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Archive for June, 2011
Boston Baseball welcomes back Rico Petrocelli for another season. A two-time All-Star during his 12-year playing career with the Red Sox, and a key member of both the 1967 Impossible Dream and 1975 American League Champion Red Sox teams, Rico shares his thoughts on the Red Sox with us each month during the 2011 season.
Boston Baseball: Rico, in the spring it’s all about how your team looks on paper; at midseason, it’s all about your depth. The Red Sox have had to deal with a lot of depth issues, particularly on the pitching side, over the last two months. We’ve seen three of the five starting pitchers land on the DL, with Matsuzaka done for the year, and now we’re looking at a whole new pack of guys in the bullpen.
Rico Petrocelli: The good news is that they have so much talent on this ballclub that they seem to be handling it pretty well. They had guys waiting for an opportunity, and by and large those guys have stepped up. Of course, just having the talent doesn’t guarantee that you’re going to run away with the title. I still think they will! But nothing comes easy. We’ve seen other teams over the years that had talent, that we felt good about, and it ended up a disaster. That’s why you have to credit the Red Sox with being smart and having the guys ready in Triple-A to fill these roles.
BB: Of the three guys who have stepped into the rotation at various times — Alfredo Aceves, Tim Wakefield, and now Andrew Miller — who has the ability to contribute over the long term to this ballclub?
RP: I think all three of them can and will contribute. Aceves — I like him! He’s a guy who knows how to pitch. Miller has great stuff, and now he has an opportunity. When you have a hard-throwing lefty in there, boy, they’re tough. They’re hard to hit!
BB: In spring training, a lot of people didn’t know what role there would be for Tim Wakefield on this team. Some openly asked why he was coming back, when he’s stated that he prefers to start and there just didn’t seem to a spot for him. Now, of course, he’s back in the rotation, and although he’s going to be 45 in August, he’s pitching very well.
RP: I just marvel at the job he’s done. Wakefield may prefer to start, but he can be a swing man; he can come out of the bullpen; he’s a very valuable guy, and you hope he can pitch to age 55!
BB: Rico, what do you remember about facing Wilbur Wood when you were a player?
RP: I faced Wilbur Wood many times when he was with the White Sox. I faced Hoyt Wilhelm as well, who had a great knuckleball.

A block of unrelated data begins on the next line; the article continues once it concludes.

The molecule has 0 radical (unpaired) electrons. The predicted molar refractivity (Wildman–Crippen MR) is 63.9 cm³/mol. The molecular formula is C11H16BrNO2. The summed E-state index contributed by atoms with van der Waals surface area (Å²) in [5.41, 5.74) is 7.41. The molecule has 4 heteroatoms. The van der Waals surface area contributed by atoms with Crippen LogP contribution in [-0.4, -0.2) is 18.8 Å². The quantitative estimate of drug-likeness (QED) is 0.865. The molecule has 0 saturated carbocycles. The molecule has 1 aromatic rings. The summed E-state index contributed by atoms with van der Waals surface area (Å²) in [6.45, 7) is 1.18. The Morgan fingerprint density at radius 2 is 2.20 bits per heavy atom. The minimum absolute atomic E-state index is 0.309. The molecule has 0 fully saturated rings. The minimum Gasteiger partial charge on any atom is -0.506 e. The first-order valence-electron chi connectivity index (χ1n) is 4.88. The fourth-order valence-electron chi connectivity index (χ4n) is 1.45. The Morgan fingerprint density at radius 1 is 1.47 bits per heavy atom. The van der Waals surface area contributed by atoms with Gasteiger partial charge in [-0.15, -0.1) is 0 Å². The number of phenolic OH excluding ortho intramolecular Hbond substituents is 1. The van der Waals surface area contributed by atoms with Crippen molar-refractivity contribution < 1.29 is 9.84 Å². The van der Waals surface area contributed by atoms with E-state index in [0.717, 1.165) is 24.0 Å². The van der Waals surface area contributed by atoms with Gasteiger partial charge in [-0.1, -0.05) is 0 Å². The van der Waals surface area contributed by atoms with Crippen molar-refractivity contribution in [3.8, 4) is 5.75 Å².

Wood was incredible because he could make his knuckleball move in to righthanders or away to righthanders. I don’t know how he did it, but he did. He was like a regular pitcher where you had to zone, away or in. Wilbur would pitch doubleheaders. He started 49 games in 1972, and that was back when the season was 154 games! He could go on and on. That’s such a valuable guy for a team to have.
BB: In the bullpen, the Sox lost Rich Hill, who was off to a strong start; they lost both Bobby Jenks and Dan Wheeler for a spell; and Hideki Okajima was demoted to Pawtucket. They traded for Franklin Morales, and he went straight onto the DL. The Sox were forced to call up career minor-leaguer Tommy Hottovy and give him an audition as their left-handed specialist. Yet the bullpen continues to get it done, mostly thanks to the strong work of Matt Albers and Daniel Bard in setting up Jonathan Papelbon.
RP: That’s the thing about pitching. It’s difficult to project a pitching staff because of injuries. Good pitchers are like gold, and it’s the tendency of every organization to kind of baby them along.
That’s why pitching counts became so important to a lot of baseball people, because the last thing they want to do is overwork these kids in the minors. Now the big debate is over whether it’s hurting them not to throw more! Maybe they should be throwing more innings. Counting pitches certainly hasn’t reduced the number of arm injuries, at least as far as I can tell.
BB: It’s interesting that you mention pitch counts. A lot of people, in trying to figure out where the Red Sox went wrong with Daisuke Matsuzaka, wonder if we should have let him go on with his Japanese schedule of throwing, throwing and more throwing. Maybe we in the United States are too hung up on pitch counts.
RP: Sure, he did that in Japan, and he was extremely successful over there, but it’s different here.
We can look back now and say maybe we should have let this guy go through his own exercise routine, allowed him to get ready in his own way, and let him pitch. Maybe that would have made a difference. To me, the big surprise with Matsuzaka was the fact that he didn’t throw strikes! He would nibble, he would try to work the corners, and you know what? He didn’t have that gyroball that we all thought he had — that was disappointing!
Matsuzaka would go out there and throw 100 pitches in five innings. What were the Red Sox going to do, let him keep going and throw 180 pitches? Maybe that should have happened a few times; let’s see what he can do! But that’s not the philosophy here in the United States.
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